Tag Archives: gentleness

The Fruit of the Spirit: Gentleness #1312

Let your gentleness be known to all men. The Lord is at hand.” (Philippians 4:5, NKJV)

Gentleness is another word for meekness and is part of the fruit of the Spirit we must bear in our lives (Galatians 5:23). It is a companion of humility and longsuffering in Colossians 3:12, indicating the condition of heart that expresses moral strength in the face of trials, while maintaining a quiet spirit in the face of provocation. Gentleness or meekness is not cowardice, nor is it indecisiveness. It is moral strength which is properly directed to help those who falter, while bearing with troublesome times (Galatians 6:1-2). Gentleness is a humble and kind demeanor in the face of another’s anger. The spirit of gentleness is the soothing quality of gentle conduct that combines with spiritual poise and strength. Gentleness refuses to be harsh or obnoxious in the face of unkind remarks (Numbers 12:1-3). It is the character of Christ Himself (Matthew 11:29). Let us endeavor to imitate Him. Our gentleness will be seen by others and it will be rewarded by the Lord, who is near.

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A Three-fold Cord of Joy #496

Rejoice in the Lord always; again I will say, rejoice! Let your gentle spirit be known to all men. The Lord is near. 6  Be anxious for nothing, but in everything by prayer and supplication with thanksgiving let your requests be made known to God. (Philippians 4:4–6, NASB95)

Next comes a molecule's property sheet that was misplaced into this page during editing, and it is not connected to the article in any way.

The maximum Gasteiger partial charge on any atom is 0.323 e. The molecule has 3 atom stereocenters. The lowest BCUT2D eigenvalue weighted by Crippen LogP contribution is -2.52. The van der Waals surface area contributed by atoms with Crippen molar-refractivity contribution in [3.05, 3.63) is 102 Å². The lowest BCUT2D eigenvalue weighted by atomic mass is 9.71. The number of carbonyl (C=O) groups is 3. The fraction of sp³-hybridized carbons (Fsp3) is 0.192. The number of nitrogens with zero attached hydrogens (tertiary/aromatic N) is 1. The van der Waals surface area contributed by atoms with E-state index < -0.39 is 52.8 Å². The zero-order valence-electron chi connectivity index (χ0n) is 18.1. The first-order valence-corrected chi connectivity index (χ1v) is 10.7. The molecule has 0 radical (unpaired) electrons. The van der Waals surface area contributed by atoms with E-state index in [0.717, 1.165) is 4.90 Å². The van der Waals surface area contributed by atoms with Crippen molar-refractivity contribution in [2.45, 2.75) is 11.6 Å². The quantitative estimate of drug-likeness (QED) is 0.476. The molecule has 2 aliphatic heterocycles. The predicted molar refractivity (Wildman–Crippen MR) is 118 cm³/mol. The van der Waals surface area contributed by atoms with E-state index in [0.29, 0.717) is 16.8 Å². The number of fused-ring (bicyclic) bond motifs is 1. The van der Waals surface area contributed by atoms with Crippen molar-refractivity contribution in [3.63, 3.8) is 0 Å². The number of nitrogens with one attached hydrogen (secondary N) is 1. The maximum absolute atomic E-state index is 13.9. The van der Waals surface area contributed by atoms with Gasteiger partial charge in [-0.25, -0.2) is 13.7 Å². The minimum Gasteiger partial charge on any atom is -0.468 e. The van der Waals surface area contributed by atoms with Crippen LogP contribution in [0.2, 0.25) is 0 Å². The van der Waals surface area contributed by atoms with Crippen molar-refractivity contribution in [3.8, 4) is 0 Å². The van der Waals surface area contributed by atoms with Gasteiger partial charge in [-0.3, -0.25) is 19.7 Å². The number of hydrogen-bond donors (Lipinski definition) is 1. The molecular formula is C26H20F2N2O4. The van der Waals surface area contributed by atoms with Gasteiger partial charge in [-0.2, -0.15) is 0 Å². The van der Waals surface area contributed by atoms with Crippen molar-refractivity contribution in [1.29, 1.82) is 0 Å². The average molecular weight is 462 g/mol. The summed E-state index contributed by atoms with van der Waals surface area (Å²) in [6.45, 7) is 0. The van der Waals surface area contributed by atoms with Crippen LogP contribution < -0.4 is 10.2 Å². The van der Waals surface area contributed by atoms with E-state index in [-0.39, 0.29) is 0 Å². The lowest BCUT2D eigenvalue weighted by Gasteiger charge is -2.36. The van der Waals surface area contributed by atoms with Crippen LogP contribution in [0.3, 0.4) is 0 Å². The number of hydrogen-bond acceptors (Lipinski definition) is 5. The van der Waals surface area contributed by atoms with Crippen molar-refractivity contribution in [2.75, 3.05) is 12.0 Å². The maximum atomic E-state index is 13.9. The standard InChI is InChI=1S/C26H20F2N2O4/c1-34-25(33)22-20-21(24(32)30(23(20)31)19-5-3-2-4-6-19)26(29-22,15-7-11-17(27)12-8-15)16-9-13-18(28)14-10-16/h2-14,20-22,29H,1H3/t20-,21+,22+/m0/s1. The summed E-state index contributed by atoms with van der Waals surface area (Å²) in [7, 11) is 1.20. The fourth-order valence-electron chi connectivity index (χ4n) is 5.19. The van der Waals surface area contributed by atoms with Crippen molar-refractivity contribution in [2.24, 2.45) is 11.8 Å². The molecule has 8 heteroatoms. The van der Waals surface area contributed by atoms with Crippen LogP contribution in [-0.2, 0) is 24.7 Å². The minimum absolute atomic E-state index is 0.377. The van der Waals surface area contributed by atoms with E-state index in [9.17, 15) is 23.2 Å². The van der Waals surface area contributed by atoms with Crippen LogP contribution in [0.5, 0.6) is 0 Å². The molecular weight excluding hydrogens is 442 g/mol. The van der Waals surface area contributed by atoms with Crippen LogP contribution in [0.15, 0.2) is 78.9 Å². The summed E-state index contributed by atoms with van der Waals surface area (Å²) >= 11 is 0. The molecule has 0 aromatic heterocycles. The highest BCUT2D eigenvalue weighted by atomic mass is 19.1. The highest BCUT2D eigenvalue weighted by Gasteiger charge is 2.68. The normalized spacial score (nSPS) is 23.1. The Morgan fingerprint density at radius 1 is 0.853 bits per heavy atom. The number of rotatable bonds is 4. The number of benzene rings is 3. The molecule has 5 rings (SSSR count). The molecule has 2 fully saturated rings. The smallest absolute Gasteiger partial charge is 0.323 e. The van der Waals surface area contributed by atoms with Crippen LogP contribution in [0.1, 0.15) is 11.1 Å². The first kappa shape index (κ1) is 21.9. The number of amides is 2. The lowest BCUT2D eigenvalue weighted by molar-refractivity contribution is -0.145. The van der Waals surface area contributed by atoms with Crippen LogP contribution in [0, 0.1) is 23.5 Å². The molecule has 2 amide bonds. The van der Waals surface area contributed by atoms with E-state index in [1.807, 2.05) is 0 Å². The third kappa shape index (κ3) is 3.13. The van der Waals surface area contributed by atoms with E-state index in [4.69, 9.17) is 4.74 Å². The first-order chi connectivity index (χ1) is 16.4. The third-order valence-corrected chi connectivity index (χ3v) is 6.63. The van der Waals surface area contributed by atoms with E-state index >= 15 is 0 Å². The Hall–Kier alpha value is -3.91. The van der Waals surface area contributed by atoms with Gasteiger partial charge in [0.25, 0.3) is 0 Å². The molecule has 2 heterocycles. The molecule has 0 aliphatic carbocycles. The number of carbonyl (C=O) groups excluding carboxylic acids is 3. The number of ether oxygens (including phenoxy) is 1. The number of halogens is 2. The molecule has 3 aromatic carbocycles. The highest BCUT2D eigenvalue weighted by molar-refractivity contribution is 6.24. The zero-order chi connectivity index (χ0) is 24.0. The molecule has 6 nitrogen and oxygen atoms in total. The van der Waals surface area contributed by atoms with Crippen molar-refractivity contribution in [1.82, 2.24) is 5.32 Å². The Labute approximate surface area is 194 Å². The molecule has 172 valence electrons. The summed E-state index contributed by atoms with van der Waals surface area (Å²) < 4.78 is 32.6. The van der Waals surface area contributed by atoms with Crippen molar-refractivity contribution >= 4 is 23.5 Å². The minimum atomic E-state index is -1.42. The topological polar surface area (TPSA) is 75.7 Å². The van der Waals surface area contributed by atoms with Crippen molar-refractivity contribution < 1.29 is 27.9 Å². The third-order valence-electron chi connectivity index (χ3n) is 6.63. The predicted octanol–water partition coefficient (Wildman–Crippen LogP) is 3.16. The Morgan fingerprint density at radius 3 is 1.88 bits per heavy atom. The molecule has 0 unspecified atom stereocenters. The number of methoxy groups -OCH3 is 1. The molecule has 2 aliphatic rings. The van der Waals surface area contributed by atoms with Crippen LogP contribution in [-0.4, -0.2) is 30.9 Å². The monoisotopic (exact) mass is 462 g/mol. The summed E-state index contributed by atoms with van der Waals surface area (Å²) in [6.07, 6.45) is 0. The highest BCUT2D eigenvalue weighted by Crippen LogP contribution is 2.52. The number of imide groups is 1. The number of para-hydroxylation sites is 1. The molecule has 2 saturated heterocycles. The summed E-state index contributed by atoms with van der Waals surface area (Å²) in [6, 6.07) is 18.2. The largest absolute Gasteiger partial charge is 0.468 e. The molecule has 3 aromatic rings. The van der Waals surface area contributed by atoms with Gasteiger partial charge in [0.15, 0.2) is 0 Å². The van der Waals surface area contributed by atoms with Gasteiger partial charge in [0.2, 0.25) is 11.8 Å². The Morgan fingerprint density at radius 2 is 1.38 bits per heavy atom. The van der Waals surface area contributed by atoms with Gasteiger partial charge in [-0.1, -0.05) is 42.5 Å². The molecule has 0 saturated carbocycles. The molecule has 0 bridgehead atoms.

Christians have the ability to live in joyful gladness under the most stressful situations. The character of gentle forbearance couples with remembering the Lord’s approaching judgment to form two reasons we live in joy instead of anxiety. The third strand of the three-fold cord of joy is prayer. The thankful requests of prayer strengthen our resolve to rejoice in the Lord because we know God hears and answers us. With a gentle spirit, generous prayers and respect for the Lord’s presence and power to judge, Christians refuse to abandon joy for anxiety, especially in the face of temporary trials. Though Paul was imprisoned in Rome for his faith, he set this example of always rejoicing in the Lord. Today, remember Christ rules from heaven and sees all things. Keep a gentle spirit toward others as you petition God with thanksgiving for His great and constant care. By doing so you can, and will, “rejoice in the Lord always”.